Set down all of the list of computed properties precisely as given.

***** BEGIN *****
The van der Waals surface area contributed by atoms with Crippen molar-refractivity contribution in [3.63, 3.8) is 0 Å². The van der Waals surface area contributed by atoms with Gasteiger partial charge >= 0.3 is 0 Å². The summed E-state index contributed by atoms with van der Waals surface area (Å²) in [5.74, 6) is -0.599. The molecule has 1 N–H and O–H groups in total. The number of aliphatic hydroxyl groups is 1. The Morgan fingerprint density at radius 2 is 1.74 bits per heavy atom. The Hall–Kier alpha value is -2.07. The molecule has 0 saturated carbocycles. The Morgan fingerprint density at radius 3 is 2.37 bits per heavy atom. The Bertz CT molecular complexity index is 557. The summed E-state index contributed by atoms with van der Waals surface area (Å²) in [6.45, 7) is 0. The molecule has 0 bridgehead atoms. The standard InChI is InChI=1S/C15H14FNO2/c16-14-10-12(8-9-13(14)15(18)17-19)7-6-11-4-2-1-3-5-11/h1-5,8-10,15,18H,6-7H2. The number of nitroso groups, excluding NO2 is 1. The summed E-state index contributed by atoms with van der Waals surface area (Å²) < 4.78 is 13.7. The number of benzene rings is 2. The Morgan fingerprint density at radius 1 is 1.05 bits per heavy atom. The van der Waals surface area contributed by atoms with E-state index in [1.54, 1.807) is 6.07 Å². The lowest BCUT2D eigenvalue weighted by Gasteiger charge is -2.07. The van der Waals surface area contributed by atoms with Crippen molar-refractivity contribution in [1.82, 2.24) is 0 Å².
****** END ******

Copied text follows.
The van der Waals surface area contributed by atoms with Crippen molar-refractivity contribution in [3.63, 3.8) is 0 Å². The van der Waals surface area contributed by atoms with Gasteiger partial charge >= 0.3 is 0 Å². The summed E-state index contributed by atoms with van der Waals surface area (Å²) in [5.74, 6) is -0.599. The molecule has 1 N–H and O–H groups in total. The number of aliphatic hydroxyl groups is 1. The Morgan fingerprint density at radius 2 is 1.74 bits per heavy atom. The Hall–Kier alpha value is -2.07. The molecule has 0 saturated carbocycles. The Morgan fingerprint density at radius 3 is 2.37 bits per heavy atom. The Bertz CT molecular complexity index is 557. The summed E-state index contributed by atoms with van der Waals surface area (Å²) in [6.45, 7) is 0. The molecule has 0 bridgehead atoms. The standard InChI is InChI=1S/C15H14FNO2/c16-14-10-12(8-9-13(14)15(18)17-19)7-6-11-4-2-1-3-5-11/h1-5,8-10,15,18H,6-7H2. The number of nitroso groups, excluding NO2 is 1. The summed E-state index contributed by atoms with van der Waals surface area (Å²) < 4.78 is 13.7. The number of benzene rings is 2. The Morgan fingerprint density at radius 1 is 1.05 bits per heavy atom. The van der Waals surface area contributed by atoms with E-state index in [1.54, 1.807) is 6.07 Å². The lowest BCUT2D eigenvalue weighted by Gasteiger charge is -2.07. The van der Waals surface area contributed by atoms with Crippen molar-refractivity contribution in [1.82, 2.24) is 0 Å².